South Africa: Government publishes new code on workplace harassment
On 18 March 2022, South Africa’s Minister of Employment and Labour gazetted the Code of Good Practice on the Prevention and Elimination of Harassment in the Workplace (“the new Code”), which replaces the 2005 Amended Code of Good Practice on the Handling of Sexual Harassment Cases in the Workplace (“the old Code”).
The new Code, which is more extensive than its predecessor, includes the following notable changes:
- The framing of ‘harassment’ recognises the intersection of factors which may increase the risk of harassment, such as race, religion, gender, or disability;
- A broadened list of types of harassment; which includes LGBTQIA+-phobic language, as well as passive-aggressive or covert harassment such as negative joking at another’s expense, saracasm, condescending eye contact or gestures, negative gossip, deliberately causing embarrassment or insecurity, and social or professional exclusion;
- In the course of establishing whether there has been harassment, and for the purposes of the Employment Equity Act, it is not necessary to establish the intention or state of mind of the alleged harasser/perpetrator;
- Acknowledgment that an act or threat of violence is not an essential element of harassment;
- Acknowledgment that harassment may either occur as a result of a pattern of persistent conduct or that it may be a single instance or event; and
- A new section dealing with racial, ethnic or social origin harassment as well as an objective test to establish whether there has indeed been racial harassment.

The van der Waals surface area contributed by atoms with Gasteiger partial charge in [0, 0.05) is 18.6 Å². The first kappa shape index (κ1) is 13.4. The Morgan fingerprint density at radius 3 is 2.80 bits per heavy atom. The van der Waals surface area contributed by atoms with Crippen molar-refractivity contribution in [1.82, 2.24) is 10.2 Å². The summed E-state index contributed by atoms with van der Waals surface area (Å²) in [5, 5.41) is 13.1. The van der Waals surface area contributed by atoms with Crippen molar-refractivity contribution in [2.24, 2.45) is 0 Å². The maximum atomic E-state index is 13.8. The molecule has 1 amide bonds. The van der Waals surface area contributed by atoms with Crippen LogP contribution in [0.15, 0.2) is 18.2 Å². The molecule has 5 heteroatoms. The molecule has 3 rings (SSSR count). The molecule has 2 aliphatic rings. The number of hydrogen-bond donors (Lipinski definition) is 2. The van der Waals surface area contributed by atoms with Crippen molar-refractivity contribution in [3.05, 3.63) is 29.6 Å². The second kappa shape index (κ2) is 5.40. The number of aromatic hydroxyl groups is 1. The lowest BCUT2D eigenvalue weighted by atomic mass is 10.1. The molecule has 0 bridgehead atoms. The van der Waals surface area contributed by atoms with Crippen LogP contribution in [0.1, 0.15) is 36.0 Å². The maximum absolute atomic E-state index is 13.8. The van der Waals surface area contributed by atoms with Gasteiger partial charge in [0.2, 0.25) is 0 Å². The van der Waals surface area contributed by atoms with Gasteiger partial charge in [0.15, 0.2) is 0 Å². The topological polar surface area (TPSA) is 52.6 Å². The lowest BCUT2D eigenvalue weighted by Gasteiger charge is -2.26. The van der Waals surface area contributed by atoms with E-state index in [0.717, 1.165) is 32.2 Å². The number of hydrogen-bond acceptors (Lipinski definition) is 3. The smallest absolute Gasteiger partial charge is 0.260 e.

Significantly, the new Code explicitly recognises online harassment, cyber-bullying, and covert surveillance of an employee with harmful intent, as possible expressions of workplace harassment. Furthermore, according to the new Code, employees who work virtually from their homes or any other place other than the employer’s premises are to be protected against harassment.
The four factors which are to be taken into account to establish whether there has been harassment remain the same: namely, whether the harassment is on the prohibited grounds of sex, gender, and/or sexual orientation; whether the sexual conduct was unwanted or unacceptable; the nature and extent of the sexual conduct, and the impact of the sexual conduct.
- The Code of Good Practice on the Prevention and Elimination of Harassment in the Workplace is accessible here.
Please note: The information contained in this note is for general guidance on matters of interest, and does not constitute legal advice. For any enquiries, please contact us at [email protected].